Impala Platinum, the world’s second-biggest producer of the precious metal, has suffered a 74% drop in its headline earnings per share in the 12 months to the end of June, on account of the five-month wage strike at its South African operations in Rustenburg that cost the company 312 000 platinum ounces of production.

“It has been a challenging year for Implats. Lower than expected platinum group metal prices together with escalating cost pressures and the unprecedented five month industry strike at Impala Rustenburg severely impacted performance,” said Implats’ CEO, Terence Goodlace.

“Despite this, the operations outside the Rustenburg area, Zimplats, Mimosa, Marula and Two Rivers, all performed well and delivered good safety and operational results. Throughout the strike period, deliveries continued to key customers and, in particular, to the local South African market that remained adequately stocked during the strike.”

Financial review

Revenue per platinum ounce was 8.2% lower than the previous year at US$2 299 per ounce. The average rand dollar exchange rate achieved of R10.36 to the dollar was 17.6% weaker than the prior year. Consequently, although the dollar revenue per platinum ounce decreased by 8.2%, the rand revenue per platinum ounce increased by 7.9%.

Group production deteriorated from 1.582 million ounces of platinum to 1.178 million ounces primarily due to the industrial action at Impala Rustenburg. Group unit costs per platinum ounce rose by 18% to R19 430 per platinum ounce. On a normalised basis, unit costs would have been R17 308, an increase of 5% on the prior year.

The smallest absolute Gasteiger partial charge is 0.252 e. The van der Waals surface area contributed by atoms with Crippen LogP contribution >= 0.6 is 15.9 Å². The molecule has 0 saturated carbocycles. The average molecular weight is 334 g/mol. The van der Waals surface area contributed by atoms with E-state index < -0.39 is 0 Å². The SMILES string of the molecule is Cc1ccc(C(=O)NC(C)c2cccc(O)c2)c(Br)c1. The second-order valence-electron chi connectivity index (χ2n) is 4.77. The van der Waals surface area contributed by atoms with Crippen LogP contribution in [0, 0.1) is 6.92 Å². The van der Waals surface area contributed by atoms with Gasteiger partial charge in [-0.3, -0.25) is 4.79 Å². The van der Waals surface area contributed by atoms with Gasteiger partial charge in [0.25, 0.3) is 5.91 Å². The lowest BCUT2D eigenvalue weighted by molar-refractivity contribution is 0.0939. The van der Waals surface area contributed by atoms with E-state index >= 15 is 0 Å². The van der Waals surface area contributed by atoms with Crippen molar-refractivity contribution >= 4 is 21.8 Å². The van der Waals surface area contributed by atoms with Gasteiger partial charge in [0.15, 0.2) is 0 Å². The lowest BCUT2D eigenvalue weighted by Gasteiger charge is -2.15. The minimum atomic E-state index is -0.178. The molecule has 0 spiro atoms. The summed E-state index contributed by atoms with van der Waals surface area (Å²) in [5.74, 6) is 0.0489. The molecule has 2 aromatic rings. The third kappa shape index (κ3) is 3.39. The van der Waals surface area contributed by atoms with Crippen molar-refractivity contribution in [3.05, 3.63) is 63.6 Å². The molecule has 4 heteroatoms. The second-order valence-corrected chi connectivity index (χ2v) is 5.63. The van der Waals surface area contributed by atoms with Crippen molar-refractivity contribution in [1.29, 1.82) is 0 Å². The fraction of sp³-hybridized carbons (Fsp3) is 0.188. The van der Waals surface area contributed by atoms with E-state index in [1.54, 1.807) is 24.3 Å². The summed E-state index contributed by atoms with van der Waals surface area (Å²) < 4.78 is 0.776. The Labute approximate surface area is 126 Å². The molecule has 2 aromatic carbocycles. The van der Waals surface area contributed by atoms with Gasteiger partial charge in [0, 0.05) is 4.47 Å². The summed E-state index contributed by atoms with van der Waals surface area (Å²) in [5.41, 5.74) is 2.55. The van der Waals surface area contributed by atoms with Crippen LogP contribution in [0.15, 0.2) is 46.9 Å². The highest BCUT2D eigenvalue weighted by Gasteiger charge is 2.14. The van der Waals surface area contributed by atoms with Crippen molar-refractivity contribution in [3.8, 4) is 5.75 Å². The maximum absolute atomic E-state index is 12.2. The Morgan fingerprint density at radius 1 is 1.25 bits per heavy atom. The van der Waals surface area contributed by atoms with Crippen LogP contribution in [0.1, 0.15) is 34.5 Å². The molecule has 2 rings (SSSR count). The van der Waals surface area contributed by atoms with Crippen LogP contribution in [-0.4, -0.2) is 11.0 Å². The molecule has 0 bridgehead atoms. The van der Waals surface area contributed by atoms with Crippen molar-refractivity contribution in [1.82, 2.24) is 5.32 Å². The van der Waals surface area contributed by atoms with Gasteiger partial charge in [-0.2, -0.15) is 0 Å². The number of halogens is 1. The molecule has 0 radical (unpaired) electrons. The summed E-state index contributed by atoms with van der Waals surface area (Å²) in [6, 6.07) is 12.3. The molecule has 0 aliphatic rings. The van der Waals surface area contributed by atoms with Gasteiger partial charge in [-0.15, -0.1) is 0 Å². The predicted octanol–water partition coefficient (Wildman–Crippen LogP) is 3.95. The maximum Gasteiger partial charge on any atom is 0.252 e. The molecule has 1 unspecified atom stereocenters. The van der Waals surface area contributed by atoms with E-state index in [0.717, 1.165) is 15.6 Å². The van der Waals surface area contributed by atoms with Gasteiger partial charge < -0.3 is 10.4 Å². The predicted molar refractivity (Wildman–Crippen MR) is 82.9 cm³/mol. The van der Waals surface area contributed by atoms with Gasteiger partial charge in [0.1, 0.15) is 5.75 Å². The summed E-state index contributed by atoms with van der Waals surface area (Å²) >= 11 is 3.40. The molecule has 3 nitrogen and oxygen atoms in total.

Gross profit was down by R1.47 billion to R3.24 billion and the gross profit margin for the year declined to 11.2% from 15.8% in 2013.

“Given the length of the industrial action, the board has resolved not to declare a final dividend for the year as part of its ongoing strategy to preserve cash,” Implats said in a statement.

Employee relations

Despite good progress made in the first half of the year, employee relationships were challenged in the Rustenburg area with the breakdown of the wage negotiations with the Association of Mineworkers and Construction Union (AMCU) and the subsequent five-month wage strike.

Recent developments at Marula point to the possibility of an AMCU majority at the mine and formal structures have been established for the necessary engagement.

Implats will be implementing a range of activities over the short- and medium-term aimed at building better relationships across the organisation. These will include, improving direct engagement with employees and unions, enhancing the people leadership skills of our supervisors and developing a culture of shared corporate values across the group.

Market review

The platinum and palladium markets remained in deficit on a fundamental basis for a second year driven by reduced primary supplies from the South African producers. Demand growth, particularly in jewellery and investment, has outpaced supply. Despite this, available above-ground stocks continued to constrain any upward price movement.

The average price for platinum in 2013 was US$1 487 per ounce, while the average price achieved during the first six months of 2014 was US$50 per ounce lower at US$1 437 per ounce. The palladium price, on the other hand, which averaged US$725 per ounce in 2013, increased to US$780 per ounce for the first six months of 2014 indicating improved supply/demand fundamentals for this metal.

Rhodium averaged US$1 045 per ounce in 2013, which increased to US$1 069 per ounce in the first six months of 2014 reflecting a fundamentally balanced market. The rand depreciation that began in 2012 continued in 2013 and was supportive of rand prices for PGMs.

Looking ahead

“Looking forward, medium to long term demand fundamentals remain strong for PGM’s against the backdrop of increased automotive sales, tightening emissions legislation and constrained supply,” said Goodlace.

“Efforts to restart and rebuild Impala Rustenburg, increase the volumes at other operations, as well as successfully mitigate the effect of temporarily closing the Bimha mine at Zimplats are on-going.  Furthermore, Implats continues to invest in its capital projects, which are essential to restore the production profile and relative cost position into the future.”

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